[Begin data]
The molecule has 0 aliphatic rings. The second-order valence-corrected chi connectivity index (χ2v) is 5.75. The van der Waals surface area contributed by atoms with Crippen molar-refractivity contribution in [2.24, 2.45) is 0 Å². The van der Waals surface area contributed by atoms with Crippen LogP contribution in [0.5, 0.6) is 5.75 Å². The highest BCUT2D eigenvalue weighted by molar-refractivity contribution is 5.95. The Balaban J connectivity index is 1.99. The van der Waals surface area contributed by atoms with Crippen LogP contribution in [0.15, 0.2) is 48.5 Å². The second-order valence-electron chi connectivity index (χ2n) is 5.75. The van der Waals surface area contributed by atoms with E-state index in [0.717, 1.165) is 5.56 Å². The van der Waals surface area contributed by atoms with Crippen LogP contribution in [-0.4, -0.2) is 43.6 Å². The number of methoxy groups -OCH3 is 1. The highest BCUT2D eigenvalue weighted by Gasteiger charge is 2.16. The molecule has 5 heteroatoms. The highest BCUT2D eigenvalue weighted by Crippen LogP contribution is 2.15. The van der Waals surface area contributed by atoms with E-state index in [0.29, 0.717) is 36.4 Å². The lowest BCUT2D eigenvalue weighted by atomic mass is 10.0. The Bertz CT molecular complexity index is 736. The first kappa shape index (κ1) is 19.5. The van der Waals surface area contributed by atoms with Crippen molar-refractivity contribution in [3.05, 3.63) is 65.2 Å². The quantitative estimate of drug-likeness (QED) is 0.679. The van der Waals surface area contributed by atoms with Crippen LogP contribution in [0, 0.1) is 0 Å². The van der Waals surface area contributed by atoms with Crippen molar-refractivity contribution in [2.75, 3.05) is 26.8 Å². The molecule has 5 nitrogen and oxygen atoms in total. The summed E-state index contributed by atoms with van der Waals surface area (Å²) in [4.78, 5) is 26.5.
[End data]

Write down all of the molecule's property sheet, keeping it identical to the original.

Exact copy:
The molecule has 0 aliphatic rings. The second-order valence-corrected chi connectivity index (χ2v) is 5.75. The van der Waals surface area contributed by atoms with Crippen molar-refractivity contribution in [2.24, 2.45) is 0 Å². The van der Waals surface area contributed by atoms with Crippen LogP contribution in [0.5, 0.6) is 5.75 Å². The highest BCUT2D eigenvalue weighted by molar-refractivity contribution is 5.95. The Balaban J connectivity index is 1.99. The van der Waals surface area contributed by atoms with Crippen LogP contribution in [0.15, 0.2) is 48.5 Å². The second-order valence-electron chi connectivity index (χ2n) is 5.75. The van der Waals surface area contributed by atoms with E-state index in [0.717, 1.165) is 5.56 Å². The van der Waals surface area contributed by atoms with Crippen LogP contribution in [-0.4, -0.2) is 43.6 Å². The number of methoxy groups -OCH3 is 1. The highest BCUT2D eigenvalue weighted by Gasteiger charge is 2.16. The molecule has 5 heteroatoms. The highest BCUT2D eigenvalue weighted by Crippen LogP contribution is 2.15. The van der Waals surface area contributed by atoms with E-state index in [0.29, 0.717) is 36.4 Å². The lowest BCUT2D eigenvalue weighted by atomic mass is 10.0. The Bertz CT molecular complexity index is 736. The first kappa shape index (κ1) is 19.5. The van der Waals surface area contributed by atoms with Crippen molar-refractivity contribution in [3.05, 3.63) is 65.2 Å². The quantitative estimate of drug-likeness (QED) is 0.679. The van der Waals surface area contributed by atoms with Crippen LogP contribution in [0, 0.1) is 0 Å². The van der Waals surface area contributed by atoms with Crippen molar-refractivity contribution in [2.75, 3.05) is 26.8 Å². The molecule has 5 nitrogen and oxygen atoms in total. The summed E-state index contributed by atoms with van der Waals surface area (Å²) in [4.78, 5) is 26.5.